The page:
Title: Red Clocks
Author: Leni Zumas
Publisher: Little, Brown and Company (January 16, 2018)
Genre: General Fiction (Adult), Feminist Literature, Dystopian, Women’s Fiction
Trigger Warnings: Abortion, Domestic Violence, Coarse Language
I bought Red Clocks as a part of my January Book of the Month club box. Thank you to Book of the Month for providing us the option to purchase an early release copy of Red Clocks. All opinions are my own.
Red Clocks occurs in an America where “the Personhood Amendment” has granted every embryo the right to consent. Thus, Roe vs. Wade is overturned (as the embryo cannot consent to its termination) and in vitro fertilization is banned (as the embryo cannot consent to its fertilization). To further the Personhood Amendment agenda, the Every Child Needs Two initiative will take effect making it impossible for single parents to adopt. In a small town outside of Salem, Oregon, four women attempt to navigate the world they were dragged into. The biographer, an avid feminist, never wanted to settle down but is desperately trying to have a child on her own. The wife is attempting to maintain structure in her failing marriage, desperately regretting not finishing law school. The daughter was adopted herself, but after finding out she is pregnant, doesn’t want her child to feel the same way she does regarding her biological mother. And the mender, a herbalist living off the grid, is arrested for attempting to terminate a fake pregnancy. As their lives intertwine, we are shown the true resilience of the human spirit.
First off, I want to make it very clear that “Red Clocks” mean vaginas – a fitting title for a story about the regulation of female bodies. Secondly, although this novel occurs in a “Pro-Life” world; the story is extremely “Pro-Choice”. If you are looking for a novel that showcases how wonderful the world would be if abortion was illegal, this is NOT the book for you. Red Clocks highlights the dangers of a pro-life world. Even with the “Pink Wall”, an agreement between Canada and the US stating Canada will deport any woman looking for a legal abortion of IFV treatment in Canada to the American authorities, the rich can fly to any other countries for the procedure and the poor will turn to back-alley “doctors.”
Segueing from that, my favorite element of the story was how Zumas referred to the women only by their titles, instead of their names, during their corresponding chapter. At first, I was frustrated as it made the characters harder to relate too. Then, about a fourth of the way into the book, I realized that was the point. Zumas wanted to objectify the characters. This was a jab at how women used to be seen as property instead of individuals and the molds they were required to fit into.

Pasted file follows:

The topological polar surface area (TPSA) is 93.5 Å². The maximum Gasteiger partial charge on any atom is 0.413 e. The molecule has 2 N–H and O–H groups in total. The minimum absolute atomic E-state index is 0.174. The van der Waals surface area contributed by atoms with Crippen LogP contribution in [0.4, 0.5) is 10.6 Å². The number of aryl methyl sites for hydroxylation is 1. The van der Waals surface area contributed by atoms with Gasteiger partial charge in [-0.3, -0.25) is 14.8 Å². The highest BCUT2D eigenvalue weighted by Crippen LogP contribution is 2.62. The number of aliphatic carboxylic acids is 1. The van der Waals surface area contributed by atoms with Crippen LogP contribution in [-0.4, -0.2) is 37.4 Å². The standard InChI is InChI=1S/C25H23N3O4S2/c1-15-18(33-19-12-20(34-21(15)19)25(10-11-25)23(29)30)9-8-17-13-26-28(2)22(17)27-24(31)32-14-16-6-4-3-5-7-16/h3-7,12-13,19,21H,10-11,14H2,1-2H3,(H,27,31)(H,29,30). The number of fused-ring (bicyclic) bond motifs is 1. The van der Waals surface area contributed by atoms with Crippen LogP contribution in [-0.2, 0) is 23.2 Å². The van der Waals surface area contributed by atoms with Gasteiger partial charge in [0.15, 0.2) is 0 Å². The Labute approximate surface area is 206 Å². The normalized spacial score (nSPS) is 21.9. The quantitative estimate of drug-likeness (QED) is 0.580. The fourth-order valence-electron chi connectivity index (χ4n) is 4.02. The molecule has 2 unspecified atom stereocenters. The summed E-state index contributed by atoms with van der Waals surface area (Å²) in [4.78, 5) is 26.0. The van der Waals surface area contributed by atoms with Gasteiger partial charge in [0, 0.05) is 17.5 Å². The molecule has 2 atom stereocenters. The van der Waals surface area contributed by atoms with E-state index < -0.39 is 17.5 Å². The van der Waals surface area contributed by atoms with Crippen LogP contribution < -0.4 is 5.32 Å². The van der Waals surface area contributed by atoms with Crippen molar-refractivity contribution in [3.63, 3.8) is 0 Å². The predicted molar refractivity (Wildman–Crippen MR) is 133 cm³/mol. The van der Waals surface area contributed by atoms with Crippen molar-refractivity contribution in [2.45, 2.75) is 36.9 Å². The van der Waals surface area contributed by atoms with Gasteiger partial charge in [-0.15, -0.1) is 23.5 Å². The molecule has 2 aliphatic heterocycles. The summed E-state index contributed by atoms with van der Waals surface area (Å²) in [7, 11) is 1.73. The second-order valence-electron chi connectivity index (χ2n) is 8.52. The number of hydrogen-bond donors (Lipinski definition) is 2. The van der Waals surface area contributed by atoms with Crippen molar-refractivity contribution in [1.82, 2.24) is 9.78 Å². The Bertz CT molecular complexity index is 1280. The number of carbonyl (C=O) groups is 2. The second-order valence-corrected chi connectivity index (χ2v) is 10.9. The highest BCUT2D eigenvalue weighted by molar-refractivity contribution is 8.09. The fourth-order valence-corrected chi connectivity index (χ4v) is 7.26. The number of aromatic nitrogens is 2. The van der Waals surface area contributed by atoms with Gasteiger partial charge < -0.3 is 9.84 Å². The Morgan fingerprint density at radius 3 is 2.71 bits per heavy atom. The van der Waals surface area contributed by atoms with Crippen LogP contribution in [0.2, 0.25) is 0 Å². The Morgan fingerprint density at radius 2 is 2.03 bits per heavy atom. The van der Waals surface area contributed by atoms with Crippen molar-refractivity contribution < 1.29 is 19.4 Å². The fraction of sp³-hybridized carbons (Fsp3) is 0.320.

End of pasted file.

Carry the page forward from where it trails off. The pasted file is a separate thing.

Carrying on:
Of the characters, Yasmine was my favorite. She wasn’t one of the four women who the story was actually about, but she was the one that Zumas made us feel the strongest connection too. Other than the math teacher, Yasmine (and her parents) were the only POC in the entire novel (that were specified). However, the few times the daughter, Mattie, mentioned her friend Yasmine there were so many social justice issues alluded at that Mattie was unable to understand growing up white in a predominantly white town. From my interpretation, it was Zumas’ way to showcase the divide between the “white feminism” she is primarily discussing in the novel and the struggle WOC, like Yasmine, had to endure to “not be anyone’s stereotype.” Personally, I wished instead of the blurbs from the biographer’s novel, the sections were divided by letters from Yasmine.
Overall, I gave Red Clocks4 out of 5 stars on Goodreads. The reason I didn’t give Red Clocks 5 stars had to deal with the interaction of the main characters. The biographer and the wife claimed to be “friends” but the whole novel was about how they envied each other to a point of loathing. Just about everyone HEAVILY judged the mender and only stopped when they needed something from her. Throughout the story, the “healthiest” interactions were between the biographer and the daughter; but even then the biographer was jealous of the daughter and contemplated stealing her baby. Other than that, I do believe Red Clocks lived up to its hype. I was hardly disappointed and when I got to the end of the novel, I found myself wishing there were another 200 pages to read. This novel would be best suited for those over the age of 15 but those over the age of 18 would get a lot more from this book.
She doesn’t want to skip the Math Academy.
(She kicks Nouri’s gothsickle ass at calculus.)
Or to push it out.
She doesn’t want to wonder; and she would.
The kid too – Why wasn’t I kept?
Was his mother too young? Too old? Too hot? Too Cold?
She doesn’t want him wondering, or herself wondering.
Are you mine?
And she doesn’t want to worry she’ll be found.
But she has a self. Why not use it?
–Red Clocks by Leni Zumas